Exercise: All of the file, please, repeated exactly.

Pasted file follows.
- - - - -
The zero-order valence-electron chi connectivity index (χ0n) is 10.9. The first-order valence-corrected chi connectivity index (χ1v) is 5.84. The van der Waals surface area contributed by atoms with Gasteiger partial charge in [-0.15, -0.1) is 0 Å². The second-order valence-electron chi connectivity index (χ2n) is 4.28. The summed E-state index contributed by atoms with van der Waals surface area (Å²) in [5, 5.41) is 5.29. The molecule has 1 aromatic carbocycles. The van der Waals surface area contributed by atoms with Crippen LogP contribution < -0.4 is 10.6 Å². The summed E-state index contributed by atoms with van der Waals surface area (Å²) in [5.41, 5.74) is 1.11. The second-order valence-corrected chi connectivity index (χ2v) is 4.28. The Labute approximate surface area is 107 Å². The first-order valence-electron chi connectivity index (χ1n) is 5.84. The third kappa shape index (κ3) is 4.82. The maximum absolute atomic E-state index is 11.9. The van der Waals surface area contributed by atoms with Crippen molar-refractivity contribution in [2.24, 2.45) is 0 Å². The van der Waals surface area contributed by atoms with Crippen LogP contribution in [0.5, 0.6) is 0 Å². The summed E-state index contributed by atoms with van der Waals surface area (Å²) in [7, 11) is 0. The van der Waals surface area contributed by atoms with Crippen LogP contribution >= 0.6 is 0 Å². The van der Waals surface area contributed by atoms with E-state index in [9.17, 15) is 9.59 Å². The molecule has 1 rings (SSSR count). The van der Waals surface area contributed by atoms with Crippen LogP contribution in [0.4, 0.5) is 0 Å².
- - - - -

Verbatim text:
The zero-order valence-electron chi connectivity index (χ0n) is 10.9. The first-order valence-corrected chi connectivity index (χ1v) is 5.84. The van der Waals surface area contributed by atoms with Gasteiger partial charge in [-0.15, -0.1) is 0 Å². The second-order valence-electron chi connectivity index (χ2n) is 4.28. The summed E-state index contributed by atoms with van der Waals surface area (Å²) in [5, 5.41) is 5.29. The molecule has 1 aromatic carbocycles. The van der Waals surface area contributed by atoms with Crippen LogP contribution < -0.4 is 10.6 Å². The summed E-state index contributed by atoms with van der Waals surface area (Å²) in [5.41, 5.74) is 1.11. The second-order valence-corrected chi connectivity index (χ2v) is 4.28. The Labute approximate surface area is 107 Å². The first-order valence-electron chi connectivity index (χ1n) is 5.84. The third kappa shape index (κ3) is 4.82. The maximum absolute atomic E-state index is 11.9. The van der Waals surface area contributed by atoms with Crippen molar-refractivity contribution in [2.24, 2.45) is 0 Å². The van der Waals surface area contributed by atoms with Crippen LogP contribution in [0.5, 0.6) is 0 Å². The summed E-state index contributed by atoms with van der Waals surface area (Å²) in [7, 11) is 0. The van der Waals surface area contributed by atoms with Crippen LogP contribution >= 0.6 is 0 Å². The van der Waals surface area contributed by atoms with E-state index in [9.17, 15) is 9.59 Å². The molecule has 1 rings (SSSR count). The van der Waals surface area contributed by atoms with Crippen LogP contribution in [0.4, 0.5) is 0 Å².